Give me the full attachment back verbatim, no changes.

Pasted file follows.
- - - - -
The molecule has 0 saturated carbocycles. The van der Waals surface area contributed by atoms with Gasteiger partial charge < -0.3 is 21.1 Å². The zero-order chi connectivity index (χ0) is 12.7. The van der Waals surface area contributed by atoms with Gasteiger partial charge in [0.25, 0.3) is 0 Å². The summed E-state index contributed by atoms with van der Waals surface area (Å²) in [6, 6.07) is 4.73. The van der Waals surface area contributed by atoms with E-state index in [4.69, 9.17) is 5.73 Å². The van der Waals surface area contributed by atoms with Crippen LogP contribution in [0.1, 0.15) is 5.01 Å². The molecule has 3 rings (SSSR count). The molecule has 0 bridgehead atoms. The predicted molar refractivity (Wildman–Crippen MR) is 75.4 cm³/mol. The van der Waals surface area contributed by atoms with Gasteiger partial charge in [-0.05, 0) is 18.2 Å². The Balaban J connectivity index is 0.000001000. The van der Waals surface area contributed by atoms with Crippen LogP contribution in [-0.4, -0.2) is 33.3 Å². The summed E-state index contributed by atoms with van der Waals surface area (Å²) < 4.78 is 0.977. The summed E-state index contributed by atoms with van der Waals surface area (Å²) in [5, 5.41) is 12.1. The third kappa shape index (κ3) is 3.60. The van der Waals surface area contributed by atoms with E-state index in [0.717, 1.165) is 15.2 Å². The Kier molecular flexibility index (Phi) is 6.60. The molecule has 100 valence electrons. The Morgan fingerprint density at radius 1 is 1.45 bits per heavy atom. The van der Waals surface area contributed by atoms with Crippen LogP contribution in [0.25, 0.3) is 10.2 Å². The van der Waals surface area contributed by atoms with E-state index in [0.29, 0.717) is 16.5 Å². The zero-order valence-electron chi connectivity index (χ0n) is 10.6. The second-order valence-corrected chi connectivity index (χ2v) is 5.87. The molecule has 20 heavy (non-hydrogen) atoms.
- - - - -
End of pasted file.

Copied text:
The molecule has 0 saturated carbocycles. The van der Waals surface area contributed by atoms with Gasteiger partial charge < -0.3 is 21.1 Å². The zero-order chi connectivity index (χ0) is 12.7. The van der Waals surface area contributed by atoms with Gasteiger partial charge in [0.25, 0.3) is 0 Å². The summed E-state index contributed by atoms with van der Waals surface area (Å²) in [6, 6.07) is 4.73. The van der Waals surface area contributed by atoms with E-state index in [4.69, 9.17) is 5.73 Å². The van der Waals surface area contributed by atoms with Crippen LogP contribution in [0.1, 0.15) is 5.01 Å². The molecule has 3 rings (SSSR count). The molecule has 0 bridgehead atoms. The predicted molar refractivity (Wildman–Crippen MR) is 75.4 cm³/mol. The van der Waals surface area contributed by atoms with Gasteiger partial charge in [-0.05, 0) is 18.2 Å². The Balaban J connectivity index is 0.000001000. The van der Waals surface area contributed by atoms with Crippen LogP contribution in [-0.4, -0.2) is 33.3 Å². The summed E-state index contributed by atoms with van der Waals surface area (Å²) < 4.78 is 0.977. The summed E-state index contributed by atoms with van der Waals surface area (Å²) in [5, 5.41) is 12.1. The third kappa shape index (κ3) is 3.60. The van der Waals surface area contributed by atoms with E-state index in [0.717, 1.165) is 15.2 Å². The Kier molecular flexibility index (Phi) is 6.60. The molecule has 100 valence electrons. The Morgan fingerprint density at radius 1 is 1.45 bits per heavy atom. The van der Waals surface area contributed by atoms with Crippen LogP contribution in [0.25, 0.3) is 10.2 Å². The van der Waals surface area contributed by atoms with E-state index in [0.29, 0.717) is 16.5 Å². The zero-order valence-electron chi connectivity index (χ0n) is 10.6. The second-order valence-corrected chi connectivity index (χ2v) is 5.87. The molecule has 20 heavy (non-hydrogen) atoms.